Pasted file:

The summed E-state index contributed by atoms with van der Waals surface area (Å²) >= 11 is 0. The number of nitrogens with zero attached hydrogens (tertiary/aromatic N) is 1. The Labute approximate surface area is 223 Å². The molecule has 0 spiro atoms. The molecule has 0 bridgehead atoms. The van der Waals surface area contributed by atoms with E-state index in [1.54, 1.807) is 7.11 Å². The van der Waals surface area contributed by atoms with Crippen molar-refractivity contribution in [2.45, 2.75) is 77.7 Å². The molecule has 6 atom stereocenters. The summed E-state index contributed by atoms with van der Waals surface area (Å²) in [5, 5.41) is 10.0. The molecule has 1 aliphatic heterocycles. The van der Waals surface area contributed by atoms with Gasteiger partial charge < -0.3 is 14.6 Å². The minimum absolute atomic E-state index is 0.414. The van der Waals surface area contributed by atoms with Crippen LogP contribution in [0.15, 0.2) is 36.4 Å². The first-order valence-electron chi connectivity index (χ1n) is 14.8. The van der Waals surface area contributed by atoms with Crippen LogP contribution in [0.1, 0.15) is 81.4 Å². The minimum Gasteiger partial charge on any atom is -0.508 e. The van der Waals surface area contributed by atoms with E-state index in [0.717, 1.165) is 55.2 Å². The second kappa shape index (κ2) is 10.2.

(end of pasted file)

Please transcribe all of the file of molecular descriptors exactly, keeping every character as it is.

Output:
The summed E-state index contributed by atoms with van der Waals surface area (Å²) >= 11 is 0. The number of nitrogens with zero attached hydrogens (tertiary/aromatic N) is 1. The Labute approximate surface area is 223 Å². The molecule has 0 spiro atoms. The molecule has 0 bridgehead atoms. The van der Waals surface area contributed by atoms with E-state index in [1.54, 1.807) is 7.11 Å². The van der Waals surface area contributed by atoms with Crippen molar-refractivity contribution in [2.45, 2.75) is 77.7 Å². The molecule has 6 atom stereocenters. The summed E-state index contributed by atoms with van der Waals surface area (Å²) in [5, 5.41) is 10.0. The molecule has 1 aliphatic heterocycles. The van der Waals surface area contributed by atoms with Gasteiger partial charge < -0.3 is 14.6 Å². The minimum absolute atomic E-state index is 0.414. The van der Waals surface area contributed by atoms with Crippen LogP contribution in [0.15, 0.2) is 36.4 Å². The first-order valence-electron chi connectivity index (χ1n) is 14.8. The van der Waals surface area contributed by atoms with Crippen LogP contribution in [0.1, 0.15) is 81.4 Å². The minimum Gasteiger partial charge on any atom is -0.508 e. The van der Waals surface area contributed by atoms with E-state index in [0.717, 1.165) is 55.2 Å². The second kappa shape index (κ2) is 10.2.